Thought Catalog

The Paris Sex Museum Made Me Love People Again

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This summer, I went to Paris for the first time as an adult. My plan was to travel Europe alone and really spend some quality time with myself. After only a few days, it became apparent that myself and myself really don’t get along that well. My big European adventure turned into a weird, crushing loneliness and a desire to speak out loud to someone, anyone.

I started feeling disconnected from the world around me, like a ghost floating through unnoticed and unwanted. I would go see the sights, alone. Watching the sun set over the Eiffel Tower, alone. And go to bars at night, alone.

One day, I wandered into the Pigalle area, which is home to the Moulin Rouge and a lot of sex shops. Nestled there is also the Musee de L’erotisme, or Eroticism Museum. It’s a sex museum, not unlike the one in New York City which I’ve actually never been to despite hosting a stand up show in the building next door for two years. I peered in the window of the gift shop, my eyes catching DVDs and toys and postcards. I went inside and bought a ticket.

Inside, the museum starts with a bunch of sex statues from ancient China. The male statues have swollen members, the females large breasts. There’s also a splayed out sex manual which was given to newly-married couples so they could figure out different positions or what to do on their wedding night. Up one flight of stairs, there was a series of darker colored paintings of people having sex: two women blowing the same man titled “Happy Birthday” which I found delightfully cheeky, a bunch of portraits of penises replacing famous historical figures or moments (so for instance the renowned Iwo Jima picture but with penises or “The Penis in Chief”) and a television screen showing 1920s silent film porn.

In front of the screen were three chairs. I sat in one on the far right. A young guy, also at the museum alone, sat in the far left. We kept our eyes locked on the screen as, in a surreal display, actors behaved with the same jerky movements and overblown facial expressions as seen in the typical silent film, while boning each other. There were even sexy title cards with their dialogue. It was interesting and maybe hot in a way, but also hilarious. The guy and I would laugh at the same things, and I thought about acknowledging him but I was too scared. It was then that I realized I was watching porn with a stranger. But nothing happened. We were in our own worlds, together. And that was enough.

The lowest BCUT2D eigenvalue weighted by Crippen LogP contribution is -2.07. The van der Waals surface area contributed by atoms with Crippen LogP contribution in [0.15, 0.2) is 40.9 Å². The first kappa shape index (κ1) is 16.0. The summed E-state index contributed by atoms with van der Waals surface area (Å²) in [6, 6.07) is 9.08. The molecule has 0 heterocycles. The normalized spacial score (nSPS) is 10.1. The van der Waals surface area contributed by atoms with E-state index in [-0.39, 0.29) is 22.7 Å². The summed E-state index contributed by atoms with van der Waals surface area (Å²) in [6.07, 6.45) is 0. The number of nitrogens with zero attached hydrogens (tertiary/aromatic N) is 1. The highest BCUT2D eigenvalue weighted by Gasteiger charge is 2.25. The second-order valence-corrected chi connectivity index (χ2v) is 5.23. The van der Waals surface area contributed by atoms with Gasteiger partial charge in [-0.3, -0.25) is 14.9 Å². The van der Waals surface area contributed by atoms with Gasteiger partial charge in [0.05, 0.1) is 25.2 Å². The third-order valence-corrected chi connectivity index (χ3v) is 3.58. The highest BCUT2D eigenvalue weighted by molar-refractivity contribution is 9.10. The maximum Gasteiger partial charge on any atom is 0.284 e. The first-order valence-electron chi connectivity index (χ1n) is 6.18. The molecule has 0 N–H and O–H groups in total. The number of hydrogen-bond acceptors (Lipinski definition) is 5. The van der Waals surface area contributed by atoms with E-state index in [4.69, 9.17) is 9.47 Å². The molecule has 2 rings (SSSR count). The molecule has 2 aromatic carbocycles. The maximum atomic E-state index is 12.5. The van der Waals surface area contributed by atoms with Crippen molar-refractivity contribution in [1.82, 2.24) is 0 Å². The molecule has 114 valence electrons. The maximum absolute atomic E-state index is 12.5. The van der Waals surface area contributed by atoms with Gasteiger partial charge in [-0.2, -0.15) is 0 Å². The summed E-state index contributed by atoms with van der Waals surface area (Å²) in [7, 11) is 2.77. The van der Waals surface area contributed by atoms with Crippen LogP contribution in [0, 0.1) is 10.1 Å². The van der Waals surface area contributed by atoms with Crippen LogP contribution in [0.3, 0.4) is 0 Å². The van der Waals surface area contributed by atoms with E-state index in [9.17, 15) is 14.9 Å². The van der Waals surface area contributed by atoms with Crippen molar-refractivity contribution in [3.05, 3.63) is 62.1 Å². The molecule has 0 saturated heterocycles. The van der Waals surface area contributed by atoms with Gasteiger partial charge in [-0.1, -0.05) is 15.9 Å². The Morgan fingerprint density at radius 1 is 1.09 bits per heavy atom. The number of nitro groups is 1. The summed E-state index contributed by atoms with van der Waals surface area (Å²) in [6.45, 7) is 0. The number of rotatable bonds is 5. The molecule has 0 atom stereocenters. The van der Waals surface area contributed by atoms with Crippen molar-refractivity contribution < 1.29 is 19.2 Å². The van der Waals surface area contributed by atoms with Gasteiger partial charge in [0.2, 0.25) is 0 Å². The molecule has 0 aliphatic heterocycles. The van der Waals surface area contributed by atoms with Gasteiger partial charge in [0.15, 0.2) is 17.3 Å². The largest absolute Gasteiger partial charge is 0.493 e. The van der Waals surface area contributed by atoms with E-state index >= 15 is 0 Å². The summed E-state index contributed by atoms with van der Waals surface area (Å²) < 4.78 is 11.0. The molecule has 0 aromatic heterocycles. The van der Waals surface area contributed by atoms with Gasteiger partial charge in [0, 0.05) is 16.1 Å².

Eventually, I left the museum — my sour mood completely lifted. I went to a cafe to have a cup of coffee and write about what I’d seen. I tried to figure out why I was feeling so much better after visiting the sex museum and I think it’s this:

I felt light. I felt connected to humanity in a way that spanned millennia and continents. I felt better about the state of the world and the people in it. I felt like, yes, okay, we are all so different and so much time has passed and so much history is behind us but in the end, we are the same animals. We are all animals. The ancient Chinese were having sex in the same positions that the frat boys and state college girls will tonight. And I felt GREAT about that.

At our base level, humanity is ridiculous and silly. And we take it so seriously. We put so much pressure on ourselves in our lifetimes and in the end, every generation’s continuation comes down to this bizarre, wonderful, life-affirming, sexual moment. We are all made from those statues in crazy positions. We are all scraps of DNA shot out of a funny-looking appendage. Isn’t it grand? Isn’t it wonderful? Isn’t it relaxing? Don’t you feel connected?

I left the Paris sex museum and I felt like I loved people again. Like I wanted to be part of this bigger, squirming race on Earth, everyone just doing their best to live life and to find some time to rub against each other for pleasure. It became clear to me that we were all in a long tradition of the same wants and desires and worries and hopes and love. I felt like I could reach back and relate to any other human, at any time, in any place.

I tucked my notebook under my arm, paid in euros and walked out of the cafe. I smiled at everyone I saw. TC Mark

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